STEM instruction offers educational, workforce benefits beyond traditional fields
With more jobs opening up requiring a background in science, technology, engineering and math (STEM), industry leaders worry there will not be enough qualified applicants to fill the pool. K-12 and higher ed institutions have responded by focusing on building the education-to-workforce pipeline in these fields, and have often found there's an added benefit. For students who end up in non-STEM careers, instruction in STEM still gives them the skills they need for college and career readiness.
STEM instruction yields skills valued by all types of employers and colleges
“For us, it’s a skillset more than it is a specific job. Particularly in workforce development, we look at things so narrowly,” said Dr. Vince Bertram, the chief executive officer of Project Lead the Way and the author of "Dream Differently." “Even from an engineering or computer science perspective, we want to build student skills in critical thinking, communication and collaboration. Those are skills translatable across multiple industries, and they’re enduring skills.”
Project Lead the Way offers STEM curricula for K-12 classrooms throughout the country, serving more than 9,000 schools. Many agree STEM education is beneficial not just for teaching students tech skills that are competitive in the workforce, but also for giving them critical thinking and problem-solving skills employers emphasize.
Bertram said there is too much "compartmentalization" in K-12 and higher ed, with STEM disciplines separated from the humanities. The lack of collaboration, he says, makes it more difficult for students to discern the practical results of their education — students feel like they are “learning math for the sake of learning math.” Bertram also found students’ unfamiliarity with STEM subjects could present challenges as they try to find a focus in postsecondary education.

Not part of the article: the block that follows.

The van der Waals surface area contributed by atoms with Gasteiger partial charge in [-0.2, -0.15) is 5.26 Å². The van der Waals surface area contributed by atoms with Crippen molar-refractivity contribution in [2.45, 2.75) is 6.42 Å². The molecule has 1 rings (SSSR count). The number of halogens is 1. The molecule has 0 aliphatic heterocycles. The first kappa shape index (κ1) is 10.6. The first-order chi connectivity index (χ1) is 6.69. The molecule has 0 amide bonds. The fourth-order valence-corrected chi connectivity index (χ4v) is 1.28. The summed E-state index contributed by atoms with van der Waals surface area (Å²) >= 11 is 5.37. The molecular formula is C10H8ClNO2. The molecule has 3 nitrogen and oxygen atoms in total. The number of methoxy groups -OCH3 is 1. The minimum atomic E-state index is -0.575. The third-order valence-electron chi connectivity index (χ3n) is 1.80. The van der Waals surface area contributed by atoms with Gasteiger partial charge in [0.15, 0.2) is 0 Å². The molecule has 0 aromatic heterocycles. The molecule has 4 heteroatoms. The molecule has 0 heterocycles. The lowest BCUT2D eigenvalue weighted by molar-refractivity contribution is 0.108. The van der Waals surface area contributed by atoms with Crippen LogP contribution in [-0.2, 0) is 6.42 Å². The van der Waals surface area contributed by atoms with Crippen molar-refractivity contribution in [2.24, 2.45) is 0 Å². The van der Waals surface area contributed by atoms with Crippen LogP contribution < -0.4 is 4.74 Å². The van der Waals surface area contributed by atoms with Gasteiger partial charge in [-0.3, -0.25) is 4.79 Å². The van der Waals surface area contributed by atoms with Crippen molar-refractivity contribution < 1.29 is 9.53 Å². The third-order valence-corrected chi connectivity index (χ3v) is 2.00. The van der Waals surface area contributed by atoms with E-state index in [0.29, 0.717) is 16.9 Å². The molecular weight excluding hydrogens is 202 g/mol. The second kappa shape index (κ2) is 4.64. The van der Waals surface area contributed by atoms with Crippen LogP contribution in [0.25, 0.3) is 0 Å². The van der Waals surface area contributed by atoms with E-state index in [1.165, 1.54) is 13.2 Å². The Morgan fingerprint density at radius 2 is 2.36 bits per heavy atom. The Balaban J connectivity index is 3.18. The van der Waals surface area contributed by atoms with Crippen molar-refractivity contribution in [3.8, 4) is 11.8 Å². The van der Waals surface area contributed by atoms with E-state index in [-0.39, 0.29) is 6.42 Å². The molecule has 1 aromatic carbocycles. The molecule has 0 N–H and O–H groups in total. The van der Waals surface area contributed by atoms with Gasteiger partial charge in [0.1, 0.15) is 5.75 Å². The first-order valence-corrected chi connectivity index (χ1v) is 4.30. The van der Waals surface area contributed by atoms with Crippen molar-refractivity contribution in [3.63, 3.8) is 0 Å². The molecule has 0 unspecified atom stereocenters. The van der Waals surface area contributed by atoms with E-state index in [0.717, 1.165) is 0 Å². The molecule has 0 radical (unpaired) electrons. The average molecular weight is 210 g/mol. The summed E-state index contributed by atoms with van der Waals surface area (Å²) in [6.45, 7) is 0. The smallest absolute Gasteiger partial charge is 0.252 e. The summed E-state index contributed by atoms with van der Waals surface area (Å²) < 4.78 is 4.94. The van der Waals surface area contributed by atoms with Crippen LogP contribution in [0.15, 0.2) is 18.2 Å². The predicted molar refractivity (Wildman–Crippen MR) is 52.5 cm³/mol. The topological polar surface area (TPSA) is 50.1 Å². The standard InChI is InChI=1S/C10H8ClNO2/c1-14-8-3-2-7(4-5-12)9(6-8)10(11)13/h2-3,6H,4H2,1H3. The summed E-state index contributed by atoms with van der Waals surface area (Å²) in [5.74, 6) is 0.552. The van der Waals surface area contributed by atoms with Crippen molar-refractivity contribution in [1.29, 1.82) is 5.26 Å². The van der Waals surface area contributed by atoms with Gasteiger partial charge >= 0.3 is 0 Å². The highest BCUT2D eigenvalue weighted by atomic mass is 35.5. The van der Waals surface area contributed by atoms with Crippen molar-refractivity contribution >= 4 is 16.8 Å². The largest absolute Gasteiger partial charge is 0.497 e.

“The problem is students don’t have that experience,” he said. “We’re asking them to pick a college major, but they’re so limited in their experience, they can only pick things they’re good at. When they’re turned off of math and science at an early age, they avoid it. And this perpetuates the skill gap.”
STEM 'competent' students more valuable in the workforce
However, STEM instruction and majors tend to offer benefits in a student’s post-college career, even if that student does not necessarily pursue a STEM career, according to research from the Georgetown University Center on Education and the Workforce. A 2014 report conducted by the center found demand for applicants with STEM competencies far outstripped the 5% of professions traditionally determined to be in the STEM fields. STEM-literate graduates are not only needed in those fields, but also in areas like advanced manufacturing, mining and utilities and transportation, the report found.
Nicole Smith, the center’s chief economist, also said research showed STEM students and graduates tend to earn more in the workforce, even if they do not enter STEM fields.
“Regardless of the occupation,” she affirmed. “A few of the physics majors ended up in finance. A few of the computer science majors ended up in accounting. The top majors were still the STEM majors.”
The Georgetown report found the increasing need for students to be equipped with STEM competencies outside of traditional STEM fields has led to a process of ‘diversion,’ Smith said. The term refers to when students or employees veer off enter a STEM career, carrying over the STEM skills they had garnered throughout their education into different disciplines or professions.